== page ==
DES Challenge Risks

C Matthew Curtin (
Thu, 17 Apr 1997 19:47:32 -0400 (EDT)

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Forwarded from the Risks digest, and potentially of interest.

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X-Digest: RISKS DIGEST 19.09
From: Thomas Koenig <>
Subject: Re: DES Challenge risks
Date: Thu, 17 Apr 1997 19:36:19 +0200 (MET DST)

You may have heard of the effort to crack the DES challenge by
a group originating from Sweden (

This has one very worrying aspect: The organizers don't give out the
sources. The reason given on their web site is:

> Q5: Will you release the source-code? And why not!?
> No, unfortunately we will not release the sourcecode for the client.
> This is due to the fact that people may, advertently or inadvertently,
> modify the client so that it breaks. This would of course jeopardize
> the entire effort, since some clients would not be able to find the
> correct key. When the project is finished, we will release all of the
> source-code used in the project.

There are quite a lot of things a malicious binary expected to soak up
cycles of CPU could do:

a) The program could do any of the the traditional naughty things
(send out password information, install Trojans or back doors, ...)

b) The program could look for local passwords, try to crack them,
and send them back to the master server.

c) The program could also try to crack other codes. The master
DES keys of the EuroCheque ATM cards, for example, would be a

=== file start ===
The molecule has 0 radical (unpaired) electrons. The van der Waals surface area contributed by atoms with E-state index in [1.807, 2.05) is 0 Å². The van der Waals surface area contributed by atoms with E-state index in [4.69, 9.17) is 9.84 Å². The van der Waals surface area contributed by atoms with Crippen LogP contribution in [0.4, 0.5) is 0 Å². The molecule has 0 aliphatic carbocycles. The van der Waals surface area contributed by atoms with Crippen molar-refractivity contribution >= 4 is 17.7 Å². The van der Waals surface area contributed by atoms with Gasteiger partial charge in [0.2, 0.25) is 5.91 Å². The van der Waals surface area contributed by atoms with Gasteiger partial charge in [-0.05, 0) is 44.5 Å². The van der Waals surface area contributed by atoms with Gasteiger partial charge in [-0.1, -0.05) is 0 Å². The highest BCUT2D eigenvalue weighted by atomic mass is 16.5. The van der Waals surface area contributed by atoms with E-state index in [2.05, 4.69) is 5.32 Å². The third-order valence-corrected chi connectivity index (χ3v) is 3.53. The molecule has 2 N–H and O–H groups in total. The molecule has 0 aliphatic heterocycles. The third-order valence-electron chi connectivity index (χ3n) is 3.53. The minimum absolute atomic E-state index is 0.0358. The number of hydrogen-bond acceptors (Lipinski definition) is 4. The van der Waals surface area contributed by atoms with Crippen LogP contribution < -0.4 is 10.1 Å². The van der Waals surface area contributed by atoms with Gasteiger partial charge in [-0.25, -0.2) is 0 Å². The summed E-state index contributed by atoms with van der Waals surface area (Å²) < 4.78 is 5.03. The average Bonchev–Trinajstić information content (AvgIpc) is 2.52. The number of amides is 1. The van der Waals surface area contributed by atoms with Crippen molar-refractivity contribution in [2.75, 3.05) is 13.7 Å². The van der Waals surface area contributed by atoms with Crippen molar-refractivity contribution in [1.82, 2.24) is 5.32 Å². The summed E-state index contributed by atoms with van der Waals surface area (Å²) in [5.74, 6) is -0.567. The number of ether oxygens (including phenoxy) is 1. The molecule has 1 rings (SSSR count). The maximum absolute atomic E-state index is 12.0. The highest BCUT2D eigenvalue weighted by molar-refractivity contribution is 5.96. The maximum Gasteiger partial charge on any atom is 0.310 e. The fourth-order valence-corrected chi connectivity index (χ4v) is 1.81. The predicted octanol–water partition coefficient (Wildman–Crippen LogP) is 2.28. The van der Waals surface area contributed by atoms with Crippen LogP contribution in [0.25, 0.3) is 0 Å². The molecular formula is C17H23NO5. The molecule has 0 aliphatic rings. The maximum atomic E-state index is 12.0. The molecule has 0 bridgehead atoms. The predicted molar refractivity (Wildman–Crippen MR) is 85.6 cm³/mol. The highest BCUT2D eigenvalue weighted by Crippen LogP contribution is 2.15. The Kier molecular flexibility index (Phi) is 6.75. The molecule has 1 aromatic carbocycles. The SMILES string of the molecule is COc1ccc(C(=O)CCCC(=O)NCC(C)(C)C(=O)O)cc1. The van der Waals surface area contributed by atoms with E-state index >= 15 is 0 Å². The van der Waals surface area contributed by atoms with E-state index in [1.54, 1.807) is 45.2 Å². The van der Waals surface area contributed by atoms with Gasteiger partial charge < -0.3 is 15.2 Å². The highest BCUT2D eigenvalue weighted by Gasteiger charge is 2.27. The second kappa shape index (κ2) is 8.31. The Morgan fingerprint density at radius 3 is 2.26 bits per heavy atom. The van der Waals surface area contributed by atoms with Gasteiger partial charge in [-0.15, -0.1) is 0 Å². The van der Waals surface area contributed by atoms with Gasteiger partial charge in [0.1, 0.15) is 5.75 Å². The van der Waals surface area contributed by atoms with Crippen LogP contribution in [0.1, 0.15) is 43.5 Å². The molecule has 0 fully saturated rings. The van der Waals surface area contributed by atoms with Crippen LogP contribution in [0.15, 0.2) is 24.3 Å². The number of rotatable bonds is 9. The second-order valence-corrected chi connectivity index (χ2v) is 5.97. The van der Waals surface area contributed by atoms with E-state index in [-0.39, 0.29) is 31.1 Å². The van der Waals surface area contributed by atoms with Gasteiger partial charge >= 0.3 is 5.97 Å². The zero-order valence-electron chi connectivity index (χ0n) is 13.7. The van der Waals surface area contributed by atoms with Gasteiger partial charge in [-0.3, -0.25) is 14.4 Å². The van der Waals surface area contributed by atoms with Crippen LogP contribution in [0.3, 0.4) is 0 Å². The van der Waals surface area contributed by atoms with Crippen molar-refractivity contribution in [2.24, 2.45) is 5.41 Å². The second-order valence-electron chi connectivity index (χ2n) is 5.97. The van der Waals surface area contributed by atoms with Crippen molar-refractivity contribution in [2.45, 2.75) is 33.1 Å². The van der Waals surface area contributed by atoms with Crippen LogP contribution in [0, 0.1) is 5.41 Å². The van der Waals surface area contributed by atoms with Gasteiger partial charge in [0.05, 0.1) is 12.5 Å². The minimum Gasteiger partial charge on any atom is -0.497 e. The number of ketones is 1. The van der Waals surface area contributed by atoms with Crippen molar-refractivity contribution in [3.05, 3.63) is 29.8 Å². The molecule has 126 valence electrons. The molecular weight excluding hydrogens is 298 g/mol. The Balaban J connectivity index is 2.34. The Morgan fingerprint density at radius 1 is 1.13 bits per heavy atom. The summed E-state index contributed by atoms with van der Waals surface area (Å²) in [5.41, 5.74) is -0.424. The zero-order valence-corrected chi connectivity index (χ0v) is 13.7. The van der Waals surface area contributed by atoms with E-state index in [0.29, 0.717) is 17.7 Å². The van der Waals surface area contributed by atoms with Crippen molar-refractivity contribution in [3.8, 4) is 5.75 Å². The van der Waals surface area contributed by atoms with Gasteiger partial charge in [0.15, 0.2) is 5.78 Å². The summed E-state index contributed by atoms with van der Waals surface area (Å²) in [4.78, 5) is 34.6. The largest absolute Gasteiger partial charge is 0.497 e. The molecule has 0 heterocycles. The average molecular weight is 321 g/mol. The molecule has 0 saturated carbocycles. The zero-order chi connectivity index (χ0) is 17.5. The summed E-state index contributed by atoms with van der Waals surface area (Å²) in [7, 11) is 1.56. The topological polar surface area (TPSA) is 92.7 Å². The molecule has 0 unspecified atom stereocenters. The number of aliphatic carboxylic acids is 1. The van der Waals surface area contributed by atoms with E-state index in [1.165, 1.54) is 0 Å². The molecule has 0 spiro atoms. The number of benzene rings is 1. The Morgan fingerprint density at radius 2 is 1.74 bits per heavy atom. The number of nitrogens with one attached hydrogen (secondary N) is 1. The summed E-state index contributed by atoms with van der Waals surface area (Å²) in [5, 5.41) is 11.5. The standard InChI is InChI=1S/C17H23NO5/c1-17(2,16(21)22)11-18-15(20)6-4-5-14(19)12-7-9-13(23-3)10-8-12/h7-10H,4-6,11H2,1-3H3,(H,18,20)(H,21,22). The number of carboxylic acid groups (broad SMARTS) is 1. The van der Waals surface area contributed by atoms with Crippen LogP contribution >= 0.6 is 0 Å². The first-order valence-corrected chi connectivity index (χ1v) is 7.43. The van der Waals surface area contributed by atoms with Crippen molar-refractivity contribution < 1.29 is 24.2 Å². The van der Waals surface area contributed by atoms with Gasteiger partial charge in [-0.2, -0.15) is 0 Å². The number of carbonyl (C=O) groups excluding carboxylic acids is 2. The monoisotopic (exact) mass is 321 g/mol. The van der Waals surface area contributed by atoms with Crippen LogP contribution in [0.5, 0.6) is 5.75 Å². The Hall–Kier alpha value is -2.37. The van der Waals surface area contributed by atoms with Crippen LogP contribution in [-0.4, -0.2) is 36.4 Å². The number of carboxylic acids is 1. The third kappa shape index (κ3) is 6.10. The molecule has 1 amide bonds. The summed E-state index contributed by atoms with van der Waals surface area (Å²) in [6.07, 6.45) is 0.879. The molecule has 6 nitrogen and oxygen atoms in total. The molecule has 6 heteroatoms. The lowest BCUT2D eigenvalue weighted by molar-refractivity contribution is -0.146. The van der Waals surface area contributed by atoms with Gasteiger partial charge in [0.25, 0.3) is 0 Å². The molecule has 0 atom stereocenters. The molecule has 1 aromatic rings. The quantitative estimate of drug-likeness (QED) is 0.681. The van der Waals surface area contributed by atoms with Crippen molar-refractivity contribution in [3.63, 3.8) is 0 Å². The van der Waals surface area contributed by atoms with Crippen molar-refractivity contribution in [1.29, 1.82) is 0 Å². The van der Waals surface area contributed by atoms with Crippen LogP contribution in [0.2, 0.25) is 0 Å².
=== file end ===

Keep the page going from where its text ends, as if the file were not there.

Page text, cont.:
an attractive target. [There are about 40 million EC ATM cards in
use in Germany today; fraud involving EC cards is increasing].

Point c) is especially worrying. I do assume the organizers themselves are
honest (mostly because at least two people I know quite well by 'net
reputation are involved in this). But even with that assumption, a criminal
could still break into the organizer's web site and substitute modified
clients. The organizers have take no precautions against this that I can
see. There are no PGP signatures of the supplied binaries, not even MD5
checksums (which a criminal could also alter on the web pages).

Finally, the organizers also rely on security through obscurity to
ensure integrity of their clients:

> Both between a client and a server and between a server and the
> masterserver, a special authentication method is used to make sure
> that it is the correct program in the other end. This is done to avoid
> people from disturbing the challenge by reporting in blocks as
> finished even if they are not.

It's almost unnecessary to say that this is not good enough.

Thomas Koenig,, ig25@dkauni2.bitnet.


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Matt Curtin  Chief Scientist  Megasoft, Inc.    I speak only for myself
Death to small keys.  Crack DES NOW!